-Crawl to the nearest safe exit since the clearest air is 12 to 24 inches above the floor.

-Carefully touch the bottom of all doors before opening them. If they're hot, don't open them. Find another way out.

-Remember the stop, drop and roll rule. Don't run if your clothes catch fire. Stop, drop to the ground, cover your face with your hands to protect your face and lungs, and roll until you smother the flames.

For more information, visit www.Foremost.com.

Copyright 2011 RISMedia, The Leader in Real Estate Information Systems and Real Estate News. All Rights Reserved. This material may not be republished without permission from RISMedia.


Word of the Day

April 4, 2011 8:45 am

Realtor. A real estate broker or agent who is a member of the National Association of Realtors, a professional real estate group that subscribes to a Code of Ethics. Not every broker or agent is a Realtor, a word that is a registered trademark and always capitalized.

Copyright 2011 RISMedia, The Leader in Real Estate Information Systems and Real Estate News. All Rights Reserved. This material may not be republished without permission from RISMedia.


Q: What is the difference between a conforming and non-conforming loan?

April 4, 2011 8:45 am

A: Conforming loans have terms and conditions that adhere to guidelines established by Fannie Mae and Freddie Mac, the two, big quasi-government corporations that purchase mortgage loans from lenders then packages them into securities that are sold to investors.

Their guidelines are far-reaching and as such set borrower credit and income requirements, as well as the down payment, and maximum loan amounts.

Non-conforming loans are for buyers, such as the self-employed or people with poor credit histories, who do not qualify for mainstream loans.

Copyright 2011 RISMedia, The Leader in Real Estate Information Systems and Real Estate News. All Rights Reserved. This material may not be republished without permission from RISMedia.


Avoiding the Con in Construction?Homeowners Save Money when Renovations Are Done Right

April 4, 2011 8:45 am

RISMEDIA, April 4, 2011-After a long winter, many homeowners are looking forward to the warmer weather of spring-and the home improvement projects that come with milder temperatures. In today's challenging economy, however, many homeowners look for ways to save money. But they need to be careful not to cut corners that may end up costing substantially more money down the road.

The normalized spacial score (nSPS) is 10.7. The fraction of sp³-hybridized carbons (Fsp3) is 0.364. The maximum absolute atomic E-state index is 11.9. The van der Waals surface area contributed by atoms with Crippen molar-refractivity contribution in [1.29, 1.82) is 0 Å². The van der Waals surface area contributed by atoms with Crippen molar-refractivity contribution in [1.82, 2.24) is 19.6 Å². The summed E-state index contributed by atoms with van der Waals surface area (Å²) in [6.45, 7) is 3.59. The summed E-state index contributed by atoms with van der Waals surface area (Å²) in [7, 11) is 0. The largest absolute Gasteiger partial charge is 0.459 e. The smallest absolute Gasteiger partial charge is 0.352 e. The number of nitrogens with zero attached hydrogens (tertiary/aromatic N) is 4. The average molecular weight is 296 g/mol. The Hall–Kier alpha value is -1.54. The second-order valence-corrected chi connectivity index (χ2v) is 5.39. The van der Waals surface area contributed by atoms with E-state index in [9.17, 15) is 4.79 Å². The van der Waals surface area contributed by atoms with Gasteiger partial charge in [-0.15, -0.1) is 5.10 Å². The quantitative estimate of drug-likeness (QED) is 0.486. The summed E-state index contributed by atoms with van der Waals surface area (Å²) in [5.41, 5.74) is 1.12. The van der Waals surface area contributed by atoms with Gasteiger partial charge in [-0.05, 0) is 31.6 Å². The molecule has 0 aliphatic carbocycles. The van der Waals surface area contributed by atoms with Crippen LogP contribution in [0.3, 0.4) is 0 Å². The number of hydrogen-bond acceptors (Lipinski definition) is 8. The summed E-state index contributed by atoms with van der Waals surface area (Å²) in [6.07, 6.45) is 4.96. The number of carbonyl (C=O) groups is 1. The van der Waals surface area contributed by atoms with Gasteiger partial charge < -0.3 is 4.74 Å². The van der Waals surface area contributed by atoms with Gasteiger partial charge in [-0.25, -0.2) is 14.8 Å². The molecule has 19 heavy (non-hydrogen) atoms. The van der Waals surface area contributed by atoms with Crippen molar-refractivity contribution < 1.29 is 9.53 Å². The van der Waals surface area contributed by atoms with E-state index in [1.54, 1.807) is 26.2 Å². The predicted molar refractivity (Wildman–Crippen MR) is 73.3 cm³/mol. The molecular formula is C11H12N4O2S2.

Homeowner education is the best defense against the unplanned expenses that often erupt in the wake of an unscrupulous or improperly licensed contactor. The good news is that homeowners can easily educate themselves for free via state websites that contain information about contractor licensing and insurance.

"Professional licensing is a way for the government to regulate professionals that can cause harm," says Kia Ricchi, a licensed contractor and author of Avoiding the Con in Construction. Ricchi stresses the importance of using state websites. She teaches homeowners how to use these sites to find vital information about prospective contractors' conduct and character. Ricchi also recommends working closely with the local building department and having the contractor pull a permit for the work directly. "A building permit is important because it helps ensure that the work is code compliant and that the contractor is licensed and insured as required by the state. Beware of the contractor who asks you to pull a permit yourself," says Ricchi.

Ricchi and her book are fonts of information for homeowners who, without education about the contracting process, might easily fall prey to unsavory contractors who "seem" competent and professional.

For more information visit www.TheContractress.com.

Copyright 2011 RISMedia, The Leader in Real Estate Information Systems and Real Estate News. All Rights Reserved. This material may not be republished without permission from RISMedia.